One in 11 Minnesota seniors is among the nation’s 9 million ‘hidden hungry.”
On April 18, the Star Tribune’s Hot Dish Politics blog described U.S. Sen. Al Franken’s “push for the poor to have the right to nutritious food.”
As Americans, we have the right to life, liberty and the pursuit of happiness. Access to nutritious and affordable food is crucial to living a healthy, happy life. Too many Americans struggle with this, and nearly 9 million seniors in this country face the threat of hunger.
One of the critical challenges that is often overlooked is senior hunger. It is a pervasive and growing problem for the nation. Research commissioned by the National Foundation to End Senior Hunger (NFESH) found that in 2011 in Minnesota, 8.59 percent of residents older than 60 faced the threat of hunger.
While Minnesota had the second-lowest rate of senior hunger among states in 2011, the number is still too high. That nearly one in every 11 older Minnesotans is counted among the “hidden hungry,” as I call them, is a serious problem on its own. But looked at together with additional research NFESH released this year, it is even more significant. That research revealed that being at risk of hunger makes seniors sick.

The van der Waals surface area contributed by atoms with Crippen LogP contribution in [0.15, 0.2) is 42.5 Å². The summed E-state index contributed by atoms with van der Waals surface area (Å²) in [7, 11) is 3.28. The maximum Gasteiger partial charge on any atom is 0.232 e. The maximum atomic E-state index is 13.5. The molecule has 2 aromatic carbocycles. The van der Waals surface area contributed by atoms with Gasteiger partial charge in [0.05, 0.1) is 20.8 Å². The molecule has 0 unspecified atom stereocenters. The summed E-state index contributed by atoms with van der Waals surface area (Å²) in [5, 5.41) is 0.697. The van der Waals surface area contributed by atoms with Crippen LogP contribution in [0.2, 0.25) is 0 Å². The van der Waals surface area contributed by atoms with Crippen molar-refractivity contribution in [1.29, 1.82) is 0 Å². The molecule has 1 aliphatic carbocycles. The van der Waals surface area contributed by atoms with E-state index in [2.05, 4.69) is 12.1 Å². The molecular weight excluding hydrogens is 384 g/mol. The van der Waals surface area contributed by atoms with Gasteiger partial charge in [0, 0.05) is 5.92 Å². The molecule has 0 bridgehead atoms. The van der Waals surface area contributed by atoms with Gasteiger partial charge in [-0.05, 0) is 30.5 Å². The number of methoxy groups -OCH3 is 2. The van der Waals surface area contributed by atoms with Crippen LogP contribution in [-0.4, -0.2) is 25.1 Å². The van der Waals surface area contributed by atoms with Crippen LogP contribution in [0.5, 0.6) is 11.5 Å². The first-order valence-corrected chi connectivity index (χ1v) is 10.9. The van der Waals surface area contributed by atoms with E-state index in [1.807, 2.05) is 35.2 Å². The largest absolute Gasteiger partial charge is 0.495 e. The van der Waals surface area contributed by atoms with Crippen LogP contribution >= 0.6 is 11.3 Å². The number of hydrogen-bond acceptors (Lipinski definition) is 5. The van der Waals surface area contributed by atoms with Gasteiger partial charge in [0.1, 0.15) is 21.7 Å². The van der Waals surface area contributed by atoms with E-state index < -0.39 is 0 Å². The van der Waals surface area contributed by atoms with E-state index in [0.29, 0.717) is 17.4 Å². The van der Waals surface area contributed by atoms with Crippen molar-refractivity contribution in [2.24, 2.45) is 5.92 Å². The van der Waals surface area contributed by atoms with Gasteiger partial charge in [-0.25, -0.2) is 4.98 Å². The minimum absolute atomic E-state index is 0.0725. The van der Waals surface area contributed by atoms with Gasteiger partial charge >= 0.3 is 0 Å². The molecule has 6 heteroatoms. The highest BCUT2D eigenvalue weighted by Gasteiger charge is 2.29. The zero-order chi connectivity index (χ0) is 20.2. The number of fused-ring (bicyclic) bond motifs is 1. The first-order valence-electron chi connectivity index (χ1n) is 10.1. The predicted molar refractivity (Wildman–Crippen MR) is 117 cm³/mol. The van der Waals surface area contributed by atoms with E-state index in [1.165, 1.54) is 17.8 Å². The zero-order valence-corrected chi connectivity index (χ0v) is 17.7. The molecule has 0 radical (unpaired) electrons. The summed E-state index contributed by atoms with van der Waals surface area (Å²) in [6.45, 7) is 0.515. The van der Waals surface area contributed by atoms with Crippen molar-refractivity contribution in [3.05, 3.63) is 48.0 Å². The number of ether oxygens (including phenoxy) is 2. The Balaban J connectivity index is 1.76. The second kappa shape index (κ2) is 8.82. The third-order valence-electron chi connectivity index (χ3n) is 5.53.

The fact is that seniors who are food-insecure have worse health outcomes than seniors who are not. They are 50 percent more likely to be diabetic, twice as likely to report fair or poor general health, three times more likely to suffer from depression, 14 percent more likely to have high blood pressure, nearly 60 percent more likely to have congestive heart failure or have experienced a heart attack, and twice as likely to report having gum disease or asthma. The data are indisputable; in addition to being a disease itself, hunger is a health issue.
I applaud the senator for his commitment to increasing the availability and affordability of nutritious food for seniors in poverty, and I hope that he and other top officials will now elevate senior hunger to priority status. Not just in order to end the unacceptable scourge of hunger, but also to promote a healthier senior population.
Franken has taken the first step by recognizing that there is a problem. The next steps are acknowledging that solutions can be found and then being committed to working together to find them. The single necessary element for success is the courage to examine the current situation objectively to determine what is working and what is not, and then to implement change.
Enid Borden is founder, president and CEO of the National Foundation to End Senior Hunger.
The Opinion section is produced by the Editorial Department to foster discussion about key issues. The Editorial Board represents the institutional voice of the Star Tribune and operates independently of the newsroom.